It feels almost like a biological imperative. The sun takes a little longer in its descent below the horizon and the chill of winter begins to leave the bones. Without much thought on your part, the couch is moved from its place so you can sweep beneath it and the drapes are suddenly in the washing machine. Disinfectant sprays suddenly attract a new level of interest and you decide your sponges must all be replaced. You've awakened from the long winter quasi-hibernation that kept you glued to the television. Now it's time to thoroughly rid your home of the dirt and dust and dog hair that have accumulated over the long, dark season. You've been gripped by the urge to spring clean.
You're certainly not alone in this strange desire to clean your house. Spring cleaning has become nearly ritualized in the West. Makers of cleaning products ramp up advertising late in the winter. Internet sites and magazines become awash in spring cleaning tips. Public service campaigns for everything from properly disposing of outdated pharmaceuticals in America to removing litter from the Irish countryside are attached to spring cleaning each year. It's kind of an unconscious, collective movement.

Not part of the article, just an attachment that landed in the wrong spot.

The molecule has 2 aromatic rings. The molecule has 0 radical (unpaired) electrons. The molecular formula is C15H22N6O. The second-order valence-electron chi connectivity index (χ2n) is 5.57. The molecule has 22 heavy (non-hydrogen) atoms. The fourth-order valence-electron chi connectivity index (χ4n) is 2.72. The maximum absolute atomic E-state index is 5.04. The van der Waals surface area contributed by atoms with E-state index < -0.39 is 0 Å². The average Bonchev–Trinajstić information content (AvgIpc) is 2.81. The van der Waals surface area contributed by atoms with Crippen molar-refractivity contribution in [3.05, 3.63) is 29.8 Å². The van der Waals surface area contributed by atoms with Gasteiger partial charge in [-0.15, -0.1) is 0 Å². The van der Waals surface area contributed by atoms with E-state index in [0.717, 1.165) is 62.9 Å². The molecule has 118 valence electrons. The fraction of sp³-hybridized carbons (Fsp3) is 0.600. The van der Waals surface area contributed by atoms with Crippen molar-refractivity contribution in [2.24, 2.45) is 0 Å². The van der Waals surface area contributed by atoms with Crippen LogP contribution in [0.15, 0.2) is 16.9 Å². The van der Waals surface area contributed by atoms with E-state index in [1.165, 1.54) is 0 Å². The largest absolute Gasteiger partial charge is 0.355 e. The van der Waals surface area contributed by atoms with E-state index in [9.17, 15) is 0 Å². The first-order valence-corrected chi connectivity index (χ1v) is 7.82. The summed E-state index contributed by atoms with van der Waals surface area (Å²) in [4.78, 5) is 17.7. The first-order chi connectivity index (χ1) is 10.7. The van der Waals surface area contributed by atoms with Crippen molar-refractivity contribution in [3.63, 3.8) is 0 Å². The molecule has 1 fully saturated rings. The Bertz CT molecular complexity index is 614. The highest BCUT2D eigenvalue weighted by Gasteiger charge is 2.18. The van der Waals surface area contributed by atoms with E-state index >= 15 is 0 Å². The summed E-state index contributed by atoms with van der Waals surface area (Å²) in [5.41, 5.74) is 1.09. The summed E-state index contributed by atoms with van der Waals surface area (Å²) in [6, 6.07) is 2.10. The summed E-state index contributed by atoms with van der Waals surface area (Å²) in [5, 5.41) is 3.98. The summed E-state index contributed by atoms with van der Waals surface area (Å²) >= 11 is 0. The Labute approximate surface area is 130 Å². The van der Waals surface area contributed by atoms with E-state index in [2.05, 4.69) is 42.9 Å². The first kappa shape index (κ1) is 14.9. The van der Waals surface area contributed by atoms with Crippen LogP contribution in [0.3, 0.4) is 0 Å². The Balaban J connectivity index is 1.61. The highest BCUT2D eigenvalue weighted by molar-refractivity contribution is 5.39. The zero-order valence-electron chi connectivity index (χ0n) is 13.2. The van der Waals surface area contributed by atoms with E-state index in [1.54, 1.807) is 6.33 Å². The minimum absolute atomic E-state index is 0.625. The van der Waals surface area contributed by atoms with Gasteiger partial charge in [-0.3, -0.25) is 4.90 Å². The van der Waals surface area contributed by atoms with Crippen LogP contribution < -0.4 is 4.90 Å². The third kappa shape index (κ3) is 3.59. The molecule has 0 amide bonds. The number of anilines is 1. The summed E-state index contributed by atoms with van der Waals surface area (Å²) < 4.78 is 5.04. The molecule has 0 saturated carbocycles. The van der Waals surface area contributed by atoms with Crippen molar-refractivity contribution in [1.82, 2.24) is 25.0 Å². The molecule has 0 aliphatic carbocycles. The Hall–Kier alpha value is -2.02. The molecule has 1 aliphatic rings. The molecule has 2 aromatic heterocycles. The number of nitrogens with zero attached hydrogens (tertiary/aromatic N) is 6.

Spring cleaning isn't for everyone, though. Using fMRI scans, researchers have determined that when confronted with a decision to throw out possessions -- even junk mail -- people who've been diagnosed as compulsive hoarders show activity in the same region of the brain that's responsible for processing damaging and unpleasant experiences [source: New England Hoarding Consortium]. An estimated one to two percent of the population in the United States are compulsive hoarders, who accumulate and refuse to throw out large collections of everything from newspapers to paper clips [source: Sacramento Magazine].
For people who don't have a hoarding compulsion, spring cleaning seems almost compulsive in itself. The sense of cleanliness and accomplishment that comes from scouring the house also brings something like a neurological reward from the brain. There isn't any documented medical evidence that spring cleaning is a compulsion; rather, it seems to be rooted in tradition more than anything else. Exactly why do we traditionally clean our homes at the beginning of spring? Those of us in the West may be surprised to find that it's possibly rooted in customs found in the East. Learn about these possible origins to spring cleaning today on the next page.